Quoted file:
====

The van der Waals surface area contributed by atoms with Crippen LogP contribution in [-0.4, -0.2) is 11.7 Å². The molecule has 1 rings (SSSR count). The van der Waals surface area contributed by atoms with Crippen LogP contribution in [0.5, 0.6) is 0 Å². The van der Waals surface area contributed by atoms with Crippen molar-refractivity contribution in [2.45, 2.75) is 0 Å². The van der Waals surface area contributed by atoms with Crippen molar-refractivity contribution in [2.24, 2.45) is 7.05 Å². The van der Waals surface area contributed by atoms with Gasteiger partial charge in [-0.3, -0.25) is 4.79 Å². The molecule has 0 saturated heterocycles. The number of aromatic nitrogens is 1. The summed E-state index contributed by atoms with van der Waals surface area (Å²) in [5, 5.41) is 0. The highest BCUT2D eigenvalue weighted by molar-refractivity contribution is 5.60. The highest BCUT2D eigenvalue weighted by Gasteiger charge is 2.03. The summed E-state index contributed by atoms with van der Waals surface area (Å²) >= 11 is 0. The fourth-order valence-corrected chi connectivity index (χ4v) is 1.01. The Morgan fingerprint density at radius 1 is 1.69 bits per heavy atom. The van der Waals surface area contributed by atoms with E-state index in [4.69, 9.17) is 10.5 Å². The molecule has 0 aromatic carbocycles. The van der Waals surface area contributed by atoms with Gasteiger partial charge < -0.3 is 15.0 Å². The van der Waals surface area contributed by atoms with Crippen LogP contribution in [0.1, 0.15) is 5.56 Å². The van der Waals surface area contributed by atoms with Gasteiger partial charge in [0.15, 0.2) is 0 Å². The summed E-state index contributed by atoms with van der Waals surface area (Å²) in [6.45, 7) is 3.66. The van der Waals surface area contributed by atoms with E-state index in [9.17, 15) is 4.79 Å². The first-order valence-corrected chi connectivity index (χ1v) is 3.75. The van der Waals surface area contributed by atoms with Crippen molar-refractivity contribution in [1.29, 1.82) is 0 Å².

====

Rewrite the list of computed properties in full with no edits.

The van der Waals surface area contributed by atoms with Crippen LogP contribution in [-0.4, -0.2) is 11.7 Å². The molecule has 1 rings (SSSR count). The van der Waals surface area contributed by atoms with Crippen LogP contribution in [0.5, 0.6) is 0 Å². The van der Waals surface area contributed by atoms with Crippen molar-refractivity contribution in [2.45, 2.75) is 0 Å². The van der Waals surface area contributed by atoms with Crippen molar-refractivity contribution in [2.24, 2.45) is 7.05 Å². The van der Waals surface area contributed by atoms with Gasteiger partial charge in [-0.3, -0.25) is 4.79 Å². The molecule has 0 saturated heterocycles. The number of aromatic nitrogens is 1. The summed E-state index contributed by atoms with van der Waals surface area (Å²) in [5, 5.41) is 0. The highest BCUT2D eigenvalue weighted by molar-refractivity contribution is 5.60. The highest BCUT2D eigenvalue weighted by Gasteiger charge is 2.03. The summed E-state index contributed by atoms with van der Waals surface area (Å²) >= 11 is 0. The fourth-order valence-corrected chi connectivity index (χ4v) is 1.01. The Morgan fingerprint density at radius 1 is 1.69 bits per heavy atom. The van der Waals surface area contributed by atoms with E-state index in [4.69, 9.17) is 10.5 Å². The molecule has 0 aromatic carbocycles. The van der Waals surface area contributed by atoms with Gasteiger partial charge < -0.3 is 15.0 Å². The van der Waals surface area contributed by atoms with Crippen LogP contribution in [0.1, 0.15) is 5.56 Å². The van der Waals surface area contributed by atoms with Gasteiger partial charge in [0.15, 0.2) is 0 Å². The summed E-state index contributed by atoms with van der Waals surface area (Å²) in [6.45, 7) is 3.66. The van der Waals surface area contributed by atoms with E-state index in [9.17, 15) is 4.79 Å². The first-order valence-corrected chi connectivity index (χ1v) is 3.75. The van der Waals surface area contributed by atoms with Crippen molar-refractivity contribution in [1.29, 1.82) is 0 Å².